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Genealogy Gazette

Volume 2, Number 4
Mountain Press, P.O. Box 400, Signal Mountain, Tennessee 37377, 1-423-886-6369
April 2010


Fourth Edition of 2010 - Genealogy Gazette

With the 2010 Census upon us, we will take a look back at the 1850 Census. Hopefully, you can find valuable information in this Census for your family tree. If you have any comments or suggestions, please email me at jimd@mountainpress.com.

Thank you,
James L. Douthat
Mountain Press

Where Were They in 1850??

In your research, one of the primary sources everyone must consult at one time or another is the Census. The Census was a process of counting individuals in the United States that Congress authorized to be done every ten years beginning in 1790. From the first Census in 1790 up through 1840, only the names of the heads of households were used. Therefore, starting in 1850, we find other names of those living in the household as well. For many, this is the real start of their search.

Let us now examine the 1850 Census more carefully. We want to know what it is telling us and what is not there as well. In the first place, there is personal data about each individual - name - age [as of June 1st 1850], sex and race. The head of the household also includes the number of the dwelling and the family numbered in the enumerator’s listing. These are just reference numbers that keep the families in the order. The next item of real concern is the occupation of those ages 15 and older. It is always nice to compare the listing of the occupation of the head of household from the 1840 and now in 1850. Are they doing the same thing?

Now we get into some real facts that will aid our research in different directions. The next question is about the value of the real estate owned by the head of the household. If there is a value there, then we can consult the deed books and other court documents to refine the information. Real estate is property, and therefore, it is transferred to the individual and later transferred from the individual. This is all found in the Deed Books of the County. Next, the place of birth is given. This can be a state, territory or country and will vary with each individual. Many times, if the location is the same as the location of the census, then nothing is listed. This is often confused with the idea that the individual does not know where they were born which may or may not be true. Following this information, you will find information of whether the person was married within the year previous to June 1st or if they attended school in that same time frame. If the individual is under 20 can they read and write? Is the individual deaf and dumb, blind, insane, idiotic? There is also a statement asking if the individual is a pauper or convict. These latter two items are very seldom met with.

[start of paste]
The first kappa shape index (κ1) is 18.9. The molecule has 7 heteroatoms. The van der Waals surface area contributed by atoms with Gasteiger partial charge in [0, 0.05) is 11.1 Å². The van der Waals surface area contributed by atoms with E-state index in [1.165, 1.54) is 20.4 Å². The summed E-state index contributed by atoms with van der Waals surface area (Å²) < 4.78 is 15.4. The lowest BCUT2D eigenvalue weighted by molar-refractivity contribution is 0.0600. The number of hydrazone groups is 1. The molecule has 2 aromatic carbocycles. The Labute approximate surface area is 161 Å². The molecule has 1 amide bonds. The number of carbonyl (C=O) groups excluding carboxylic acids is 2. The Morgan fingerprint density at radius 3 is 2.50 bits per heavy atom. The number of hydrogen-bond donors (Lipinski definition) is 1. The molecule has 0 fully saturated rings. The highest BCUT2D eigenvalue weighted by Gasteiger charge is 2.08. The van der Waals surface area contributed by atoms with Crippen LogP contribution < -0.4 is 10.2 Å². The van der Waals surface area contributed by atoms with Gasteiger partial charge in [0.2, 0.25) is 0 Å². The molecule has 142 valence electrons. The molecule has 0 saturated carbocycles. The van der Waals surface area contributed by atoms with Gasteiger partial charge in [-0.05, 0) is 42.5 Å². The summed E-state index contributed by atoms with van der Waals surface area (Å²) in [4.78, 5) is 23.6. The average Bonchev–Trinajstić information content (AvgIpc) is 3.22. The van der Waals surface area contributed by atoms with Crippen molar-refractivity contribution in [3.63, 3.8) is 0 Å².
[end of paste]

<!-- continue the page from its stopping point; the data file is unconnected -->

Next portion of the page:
All of this is found in the normal census for 1850. Later Census gives us information on where the parents were born, and what is the relationship of each name under the head of household. In the 1850 Census, individual names are shown, but there is no relationship given and sometimes we mis-read the data and give the number of children as different than reality. At this point, you might want to compare the 1840 to the 1850 and try to put names to the numbers found in 1840. There we have to know if someone has died, unrelated in 1840, but counted or just visiting in the household when the Census taker came around. This relationship is the biggest failing of the 1850 census. We have to wait until the 1880 Census and then most of the children are grown and have their own families thirty years later.